The same curiosity led me to interrogate the young persons I drive to, and from, school occasionally about Milli Vanilli--and the later peccadilloes of the New Kids on the Block. I don't get the driving duty very often--only when my wife is unable to fulfill her car-pooling job. The kids talk among themselves on these rides, steadfastly ignoring me. Sometimes they talk about music--or sing it.

If I try to interject conversation, I'm usually regarded with a kind of startled surprise that I'm sharing the car with them. And the surprise turns quickly to resignation if I tell them--as I usually do--that I used to walk to school, frequently in deep snow, a greater distance than they are driven. And that riding the school bus is a form of character building from which they all might profit.

They sigh and wait until I'm done, apparently accepting this as an occasional price for being driven to school. Sometimes they ask if someone else is going to pick them up. Then they go back to their own talk--or significant silence--ignoring me again.

For these reasons, my driving companions were tough to interrogate about Milli Vanilli. It took me a while to get their attention and persuade them I wanted to talk about a topic that might be of at least marginal interest to them. These were all seventh-graders--two boys and a girl. Admittedly a small sample, but I can project as well as the next pollster.

First of all, they dismissed the New Kids on the Block out of hand. "Nobody," my stepson told me, "listens to them except kids in New York and Texas." This seemed a curious juxtaposition, and when I asked him where he had acquired this insight, he was vague about the source but certain of its validity. And the other two supported him absolutely, dripping contempt for the New Kids.

The contempt, however, didn't grow out of recent allegations that the New Kids plagiarize music, have management ties with the Mafia or punch out people on airplanes. My interviewees had no interest in these extracurricular activities. They just don't like the New Kids' music and assured me, without reservation, that no one else in their school did either.

Milli Vanilli, however, was another matter. All admitted to listening to their music, and my girl subject, name of Katie, likes it a lot. So, I asked them, did they feel angry, outraged, betrayed when they found out that Milli Vanilli was a fraud, taking credit for the skills of two anonymous singers?

None of these reactions applied. Katie called what Milli Vanilli did "stupid." My stepson, Erik, said it was "wrong" but he felt neither betrayed nor angry. Katie doesn't listen to Milli Vanilli recordings any more but said she would listen to the people who actually did the singing if they were to record. The joint reaction could best be described as a shrug. They were a very long way from the paper boy with the hole in his stocking and the tearful face who said, "Say it ain't so, Joe," to Shoeless Joe Jackson after baseball's Black Sox scandal. A very long way.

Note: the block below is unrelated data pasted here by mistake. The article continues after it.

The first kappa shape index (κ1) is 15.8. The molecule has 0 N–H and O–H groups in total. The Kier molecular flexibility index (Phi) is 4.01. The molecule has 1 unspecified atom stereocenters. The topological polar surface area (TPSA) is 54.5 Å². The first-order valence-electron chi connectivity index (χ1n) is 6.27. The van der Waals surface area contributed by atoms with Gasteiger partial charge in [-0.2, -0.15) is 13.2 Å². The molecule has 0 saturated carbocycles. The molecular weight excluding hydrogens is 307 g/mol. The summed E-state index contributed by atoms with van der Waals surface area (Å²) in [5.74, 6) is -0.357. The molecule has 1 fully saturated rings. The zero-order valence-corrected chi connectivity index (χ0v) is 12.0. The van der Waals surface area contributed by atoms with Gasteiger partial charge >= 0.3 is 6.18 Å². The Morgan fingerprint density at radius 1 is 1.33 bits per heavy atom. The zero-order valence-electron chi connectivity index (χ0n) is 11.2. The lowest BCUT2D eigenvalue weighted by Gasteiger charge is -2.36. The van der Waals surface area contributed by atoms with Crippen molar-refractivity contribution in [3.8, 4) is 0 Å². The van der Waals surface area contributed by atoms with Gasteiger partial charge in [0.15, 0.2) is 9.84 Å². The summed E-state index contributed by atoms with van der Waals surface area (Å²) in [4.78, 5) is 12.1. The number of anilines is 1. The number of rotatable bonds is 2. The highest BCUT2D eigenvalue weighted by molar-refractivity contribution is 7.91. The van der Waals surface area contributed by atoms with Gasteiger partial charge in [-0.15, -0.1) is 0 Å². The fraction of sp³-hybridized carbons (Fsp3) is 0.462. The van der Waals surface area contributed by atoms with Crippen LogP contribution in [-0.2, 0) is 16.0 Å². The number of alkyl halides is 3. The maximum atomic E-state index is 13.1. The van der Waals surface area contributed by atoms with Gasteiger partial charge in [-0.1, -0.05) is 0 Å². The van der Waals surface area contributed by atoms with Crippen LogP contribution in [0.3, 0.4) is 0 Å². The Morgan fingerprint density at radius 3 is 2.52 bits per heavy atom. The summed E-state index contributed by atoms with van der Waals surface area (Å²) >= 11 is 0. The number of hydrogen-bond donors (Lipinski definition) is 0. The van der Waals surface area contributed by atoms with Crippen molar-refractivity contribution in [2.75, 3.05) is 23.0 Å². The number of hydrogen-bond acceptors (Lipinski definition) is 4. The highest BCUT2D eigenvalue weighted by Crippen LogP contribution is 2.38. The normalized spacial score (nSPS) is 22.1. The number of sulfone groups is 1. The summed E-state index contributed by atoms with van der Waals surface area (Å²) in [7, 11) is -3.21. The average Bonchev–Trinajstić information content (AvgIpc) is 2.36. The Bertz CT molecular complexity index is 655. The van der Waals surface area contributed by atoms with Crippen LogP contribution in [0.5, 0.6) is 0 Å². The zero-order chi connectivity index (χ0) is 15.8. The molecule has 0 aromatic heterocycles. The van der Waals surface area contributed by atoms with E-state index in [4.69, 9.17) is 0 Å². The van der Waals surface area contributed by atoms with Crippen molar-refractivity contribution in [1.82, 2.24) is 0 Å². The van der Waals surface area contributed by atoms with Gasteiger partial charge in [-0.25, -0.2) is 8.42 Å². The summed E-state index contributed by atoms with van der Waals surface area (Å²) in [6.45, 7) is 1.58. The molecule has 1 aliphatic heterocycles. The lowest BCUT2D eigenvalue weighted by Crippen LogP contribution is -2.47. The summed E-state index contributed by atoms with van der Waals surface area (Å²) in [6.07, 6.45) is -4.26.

Luke said the Milli Vanilli scam didn't make him mad because "I could do the same thing they did. I can't sing either." Would he? "No." Why not? "Because I'd have to give my Grammy back."

Barbara Scheinbach – is kind of an odd choice for my list. She was a lovely old lady who lived a few blocks away and volunteered, along with my father, to do taxes for people through the AARP. She frequented our local diner and was always upbeat, with both a smile and a slight twinkle in her eyes. She was one of those people you always felt good being around. So her passing saddened me.

Oddly enough, Barbara made my list because of a story her daughter told about her at her funeral. I could not understand why her children were not wearing black to the funeral. But when her daughter got up to speak, she told a story of her mother coming to visit her for a month. Barbara, it seemed, summoned her daughter to their respective closets and said, “Look at your closet and look at mine.” Her daughter had no idea what exactly she was supposed to be looking for – tidiness? Organization? What? But then Barbara pointed out to her that her closet was filled with only black and white clothes, while Barbara’s closet contained every bright color of the rainbow. And she made her daughter promise that when she died, she would not wear the usual black color of mourning, but rather something bright and cheery.

I’ll be honest with you – I went home after that funeral and thought a lot about that – the metaphor this presented about how I wanted to live my life. And I knew that, though my own wardrobe is primarily black, I wanted to live my life in color. So I’m letting the cat out of the bag here and letting you know that “In Color” is not only a new song on my project, but it is the title as well.

So as we usher in the New Year, it is my hope that we honor the memories of those who graced our lives and left, by remembering to embody that which we most loved about them.

Peace and blessings to you all as we count down to 2014…

Friday, December 27, 2013

as 2013 winds down...

It feels appropriate that, as the year winds down and we prepare for another one to start, that we take stock, assess, and reflect about the year gone by.

It’s tempting to lean solidly one way or the other – either positively or negatively, but I think, looking back, that this year has been one where even loss and sadness were tempered by beauty and appreciation for moments shared and life lessons learned.

When 2013 began, my friend Garry called me and asked if I wanted to be his “action partner.” I said yes, without thinking, and then immediately had second thoughts. I had done enough of these self-helpy-work-shoppy kinds of things to know that there would be goals involved and the expectation of accountability. And I had lofty goals, my friends, with absolutely no way, given my immediate set of circumstances, of accomplishing them.